How Can My Team Get Better at Handling Ambiguity?

Advice from The Sherwins for April 2018



Dear Sherwins,

At the risk of sounding cliché, my team has problems dealing with ambiguity. My junior designers seem scared when things aren’t well-defined. They really want a simple answer so they can get moving. But we work at a consultancy. Every project is ambiguous. How do I get my team to accept and embrace ambiguity as a kind of freedom?

L in Washington D.C.


It’s not quite cliché, L, but you’re right: Teams struggling with ambiguity is not a new thing.

But before we go any further, we’ll take a moment to challenge you on the “ambiguity as a kind of freedom” part of your question. Ambiguity provides opportunities, yes. Does that mean that ambiguity also provides a kind of freedom? No. Ambiguous situations may allow us to think differently, to expand our understanding of a problem, to move away from the common ways of doing things. But none of those things are freedom.

We say this not to make a big political statement about it (though we easily could). Instead, we want to guide you toward a different way of talking about ambiguity with your team. As designers, we get wrapped up in “reframing” things to make them sound better, more inspiring, more more. But sometimes we don't need to reframe things. What we really need to is to be honest.

Ambiguity is scary, quite honestly. You don’t really know what you’re doing or what’s going to happen. You don’t really know what you’re building. You might not even know what problem you’re trying to solve. And if you’re a junior designer—meaning you’re pretty new at this whole game—the last thing that you want is someone to tell you that jumping out of an airplane and having to figure out how to build a parachute on the way down is something to be embraced. You also don’t want someone reminding you should be trying to think outside the box, that it doesn’t have to be a parachute, it just needs to solve the problem of you plummeting towards the earth to your death.

Have you told your team that you know that they’re worried? Have you told them that you don’t know how to solve this problem either, but that you’ll figure it out together? Have you told them about all of the things throughout human history that were invented without much more than the process called trial and error?

Consultancies frequently get called upon to influence an organization’s decision-making so they can make great products or services on behalf of customers. What should we make over the next five years? How can we reach more people in our market?What’s the future of our company? When you make your big presentation to the client at the end of these projects, there’s never going to be a big reveal of a single parachute. You know this. Your junior designers do not. So as their manager, it might be good to remind them that when you’ve been asked to influence the decision-making of an organization, when you’re being asked to answer those big questions, that client is not looking for a parachute. That client wants the outcome that the parachute provides.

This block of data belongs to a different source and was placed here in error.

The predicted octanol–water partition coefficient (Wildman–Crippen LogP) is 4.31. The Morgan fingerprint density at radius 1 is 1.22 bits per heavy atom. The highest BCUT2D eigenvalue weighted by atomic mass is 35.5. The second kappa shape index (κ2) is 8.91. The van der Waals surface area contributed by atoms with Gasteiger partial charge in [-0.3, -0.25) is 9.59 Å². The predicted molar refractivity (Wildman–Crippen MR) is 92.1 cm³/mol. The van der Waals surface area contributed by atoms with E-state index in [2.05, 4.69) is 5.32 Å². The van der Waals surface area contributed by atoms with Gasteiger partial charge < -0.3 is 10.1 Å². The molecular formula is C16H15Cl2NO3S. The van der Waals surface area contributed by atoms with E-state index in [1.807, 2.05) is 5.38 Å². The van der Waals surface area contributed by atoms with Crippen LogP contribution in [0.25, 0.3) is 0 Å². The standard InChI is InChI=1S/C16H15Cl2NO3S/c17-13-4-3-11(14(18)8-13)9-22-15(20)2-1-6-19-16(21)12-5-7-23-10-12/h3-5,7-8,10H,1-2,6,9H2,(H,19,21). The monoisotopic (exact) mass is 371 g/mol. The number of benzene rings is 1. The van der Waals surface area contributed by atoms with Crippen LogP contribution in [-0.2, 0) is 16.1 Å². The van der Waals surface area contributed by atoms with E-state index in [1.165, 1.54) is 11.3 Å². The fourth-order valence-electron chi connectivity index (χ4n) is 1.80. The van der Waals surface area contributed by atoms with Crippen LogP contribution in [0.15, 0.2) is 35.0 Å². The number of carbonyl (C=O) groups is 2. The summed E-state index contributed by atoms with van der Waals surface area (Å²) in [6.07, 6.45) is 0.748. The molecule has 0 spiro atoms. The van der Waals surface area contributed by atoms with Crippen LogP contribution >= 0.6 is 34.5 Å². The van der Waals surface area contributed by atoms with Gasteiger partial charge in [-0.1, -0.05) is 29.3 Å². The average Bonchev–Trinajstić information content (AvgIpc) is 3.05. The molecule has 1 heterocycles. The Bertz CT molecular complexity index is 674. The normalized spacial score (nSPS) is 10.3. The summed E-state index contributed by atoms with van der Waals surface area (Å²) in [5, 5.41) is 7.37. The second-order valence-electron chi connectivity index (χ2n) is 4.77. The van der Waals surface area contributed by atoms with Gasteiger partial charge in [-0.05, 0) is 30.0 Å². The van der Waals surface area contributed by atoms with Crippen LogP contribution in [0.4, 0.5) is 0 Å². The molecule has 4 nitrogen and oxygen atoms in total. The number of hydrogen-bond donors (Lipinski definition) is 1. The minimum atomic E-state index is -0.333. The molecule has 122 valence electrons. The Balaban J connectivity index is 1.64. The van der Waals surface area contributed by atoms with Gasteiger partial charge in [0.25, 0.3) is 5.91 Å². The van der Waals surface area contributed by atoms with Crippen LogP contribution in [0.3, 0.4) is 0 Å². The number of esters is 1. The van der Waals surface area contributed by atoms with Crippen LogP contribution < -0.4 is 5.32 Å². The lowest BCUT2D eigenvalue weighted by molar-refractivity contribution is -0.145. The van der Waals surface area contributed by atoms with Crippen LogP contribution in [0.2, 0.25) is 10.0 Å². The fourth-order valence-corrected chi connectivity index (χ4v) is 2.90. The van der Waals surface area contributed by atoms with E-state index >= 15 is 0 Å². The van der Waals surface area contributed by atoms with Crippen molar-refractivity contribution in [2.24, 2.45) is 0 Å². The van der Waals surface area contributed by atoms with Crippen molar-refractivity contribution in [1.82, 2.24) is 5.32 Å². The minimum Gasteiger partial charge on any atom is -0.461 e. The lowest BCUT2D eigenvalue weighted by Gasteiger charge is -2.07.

Junior designers (and even some senior designers) are biased towards outputs. They’re probably perfectly willing to sketch 1000 iterations of a parachute if you asked them to. They’d probably stay until midnight to get it done. Your team doesn’t really want simple answers. They just want to know that when they jump out of that plane they’re not going to die. They want to know if they’re going to be right.

And that’s not something you can give them. That’s not something we can give anybody.

What you can give them is the ability to look at each thing that they’re making, each wireframe, each market segmentation, each research summary, and ask: “How is the client going to use this? Does this get them closer to the outcome they want or not? Is the method that I’m using getting me the information that I need?” And when they don’t know the answers, you must teach them to seek out their team so they can draw on each other’s expertise.

There is no solution to being more comfortable with ambiguity. There’s no book or tool or workshop. You can’t offer them what you already know doesn’t exist. You can’t build them more than the space to be honest about the things they do not know. You can’t give them more than the chance to be disciplined and intentional about how they step towards the door, how they leap, and how they fall.

The Sherwins

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Send questions to questions (at) askthesherwins (daht) com. All questions become the property of Ask The Sherwins, LLC and may be edited. Our advice shouldn't be construed as a replacement for the appropriate legal or professional counsel. This advice will unambiguously be replaced on May 1, 2018.